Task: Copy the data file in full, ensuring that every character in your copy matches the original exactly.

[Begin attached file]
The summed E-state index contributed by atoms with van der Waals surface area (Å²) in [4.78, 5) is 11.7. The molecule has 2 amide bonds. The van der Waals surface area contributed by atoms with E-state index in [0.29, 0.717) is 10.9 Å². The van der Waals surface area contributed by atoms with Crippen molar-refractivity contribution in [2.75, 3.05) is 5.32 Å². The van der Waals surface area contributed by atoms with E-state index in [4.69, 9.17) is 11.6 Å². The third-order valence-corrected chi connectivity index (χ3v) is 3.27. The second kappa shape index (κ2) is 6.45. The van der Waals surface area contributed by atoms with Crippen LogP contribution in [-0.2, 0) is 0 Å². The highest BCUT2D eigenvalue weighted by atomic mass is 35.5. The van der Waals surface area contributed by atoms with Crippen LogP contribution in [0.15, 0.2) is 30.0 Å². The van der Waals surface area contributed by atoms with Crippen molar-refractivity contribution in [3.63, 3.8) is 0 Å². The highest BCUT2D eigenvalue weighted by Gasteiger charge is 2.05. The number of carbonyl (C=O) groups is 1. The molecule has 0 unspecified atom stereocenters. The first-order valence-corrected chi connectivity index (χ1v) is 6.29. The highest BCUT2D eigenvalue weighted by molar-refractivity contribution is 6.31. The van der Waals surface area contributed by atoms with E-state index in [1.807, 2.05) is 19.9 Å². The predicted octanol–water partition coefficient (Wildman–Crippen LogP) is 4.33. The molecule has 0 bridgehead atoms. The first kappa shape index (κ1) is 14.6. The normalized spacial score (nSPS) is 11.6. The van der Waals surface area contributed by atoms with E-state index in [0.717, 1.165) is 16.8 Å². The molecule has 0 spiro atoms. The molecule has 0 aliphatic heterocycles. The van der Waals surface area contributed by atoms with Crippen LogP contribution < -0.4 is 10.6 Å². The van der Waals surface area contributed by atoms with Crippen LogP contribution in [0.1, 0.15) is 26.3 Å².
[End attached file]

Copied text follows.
The summed E-state index contributed by atoms with van der Waals surface area (Å²) in [4.78, 5) is 11.7. The molecule has 2 amide bonds. The van der Waals surface area contributed by atoms with E-state index in [0.29, 0.717) is 10.9 Å². The van der Waals surface area contributed by atoms with Crippen molar-refractivity contribution in [2.75, 3.05) is 5.32 Å². The van der Waals surface area contributed by atoms with E-state index in [4.69, 9.17) is 11.6 Å². The third-order valence-corrected chi connectivity index (χ3v) is 3.27. The second kappa shape index (κ2) is 6.45. The van der Waals surface area contributed by atoms with Crippen LogP contribution in [-0.2, 0) is 0 Å². The highest BCUT2D eigenvalue weighted by atomic mass is 35.5. The van der Waals surface area contributed by atoms with Crippen LogP contribution in [0.15, 0.2) is 30.0 Å². The van der Waals surface area contributed by atoms with Crippen molar-refractivity contribution in [3.63, 3.8) is 0 Å². The highest BCUT2D eigenvalue weighted by Gasteiger charge is 2.05. The number of carbonyl (C=O) groups is 1. The molecule has 0 unspecified atom stereocenters. The first-order valence-corrected chi connectivity index (χ1v) is 6.29. The highest BCUT2D eigenvalue weighted by molar-refractivity contribution is 6.31. The van der Waals surface area contributed by atoms with E-state index in [1.807, 2.05) is 19.9 Å². The predicted octanol–water partition coefficient (Wildman–Crippen LogP) is 4.33. The molecule has 0 bridgehead atoms. The first kappa shape index (κ1) is 14.6. The normalized spacial score (nSPS) is 11.6. The van der Waals surface area contributed by atoms with E-state index in [0.717, 1.165) is 16.8 Å². The molecule has 0 spiro atoms. The molecule has 0 aliphatic heterocycles. The van der Waals surface area contributed by atoms with Crippen LogP contribution < -0.4 is 10.6 Å². The van der Waals surface area contributed by atoms with Crippen LogP contribution in [0.1, 0.15) is 26.3 Å².